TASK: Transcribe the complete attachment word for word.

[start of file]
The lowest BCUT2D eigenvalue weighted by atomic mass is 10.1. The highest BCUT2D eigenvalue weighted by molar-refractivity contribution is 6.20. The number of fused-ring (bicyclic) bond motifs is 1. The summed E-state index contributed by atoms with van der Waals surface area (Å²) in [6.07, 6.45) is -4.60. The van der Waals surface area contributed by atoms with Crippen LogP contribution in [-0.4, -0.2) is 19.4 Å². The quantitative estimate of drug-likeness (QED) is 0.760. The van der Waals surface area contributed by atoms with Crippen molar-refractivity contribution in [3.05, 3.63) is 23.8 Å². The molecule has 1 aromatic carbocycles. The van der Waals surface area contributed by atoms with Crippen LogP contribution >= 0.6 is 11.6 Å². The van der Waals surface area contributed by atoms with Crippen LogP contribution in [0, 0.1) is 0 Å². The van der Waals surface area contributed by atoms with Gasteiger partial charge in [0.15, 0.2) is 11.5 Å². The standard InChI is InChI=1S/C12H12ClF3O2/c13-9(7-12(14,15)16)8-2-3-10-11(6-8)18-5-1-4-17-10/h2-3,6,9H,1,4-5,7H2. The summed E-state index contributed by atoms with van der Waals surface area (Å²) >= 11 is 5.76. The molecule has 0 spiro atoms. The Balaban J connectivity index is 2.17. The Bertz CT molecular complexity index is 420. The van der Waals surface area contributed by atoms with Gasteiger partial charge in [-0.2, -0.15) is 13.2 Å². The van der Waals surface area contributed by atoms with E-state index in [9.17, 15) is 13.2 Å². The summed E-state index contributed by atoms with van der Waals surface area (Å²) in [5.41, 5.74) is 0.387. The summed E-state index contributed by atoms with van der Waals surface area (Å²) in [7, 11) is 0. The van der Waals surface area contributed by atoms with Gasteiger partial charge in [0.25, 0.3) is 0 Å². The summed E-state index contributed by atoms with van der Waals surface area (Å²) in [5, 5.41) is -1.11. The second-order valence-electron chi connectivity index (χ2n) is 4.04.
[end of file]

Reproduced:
The lowest BCUT2D eigenvalue weighted by atomic mass is 10.1. The highest BCUT2D eigenvalue weighted by molar-refractivity contribution is 6.20. The number of fused-ring (bicyclic) bond motifs is 1. The summed E-state index contributed by atoms with van der Waals surface area (Å²) in [6.07, 6.45) is -4.60. The van der Waals surface area contributed by atoms with Crippen LogP contribution in [-0.4, -0.2) is 19.4 Å². The quantitative estimate of drug-likeness (QED) is 0.760. The van der Waals surface area contributed by atoms with Crippen molar-refractivity contribution in [3.05, 3.63) is 23.8 Å². The molecule has 1 aromatic carbocycles. The van der Waals surface area contributed by atoms with Crippen LogP contribution >= 0.6 is 11.6 Å². The van der Waals surface area contributed by atoms with Crippen LogP contribution in [0, 0.1) is 0 Å². The van der Waals surface area contributed by atoms with Gasteiger partial charge in [0.15, 0.2) is 11.5 Å². The standard InChI is InChI=1S/C12H12ClF3O2/c13-9(7-12(14,15)16)8-2-3-10-11(6-8)18-5-1-4-17-10/h2-3,6,9H,1,4-5,7H2. The summed E-state index contributed by atoms with van der Waals surface area (Å²) >= 11 is 5.76. The molecule has 0 spiro atoms. The Balaban J connectivity index is 2.17. The Bertz CT molecular complexity index is 420. The van der Waals surface area contributed by atoms with Gasteiger partial charge in [-0.2, -0.15) is 13.2 Å². The van der Waals surface area contributed by atoms with E-state index in [9.17, 15) is 13.2 Å². The summed E-state index contributed by atoms with van der Waals surface area (Å²) in [5.41, 5.74) is 0.387. The summed E-state index contributed by atoms with van der Waals surface area (Å²) in [7, 11) is 0. The van der Waals surface area contributed by atoms with Gasteiger partial charge in [0.25, 0.3) is 0 Å². The summed E-state index contributed by atoms with van der Waals surface area (Å²) in [5, 5.41) is -1.11. The second-order valence-electron chi connectivity index (χ2n) is 4.04.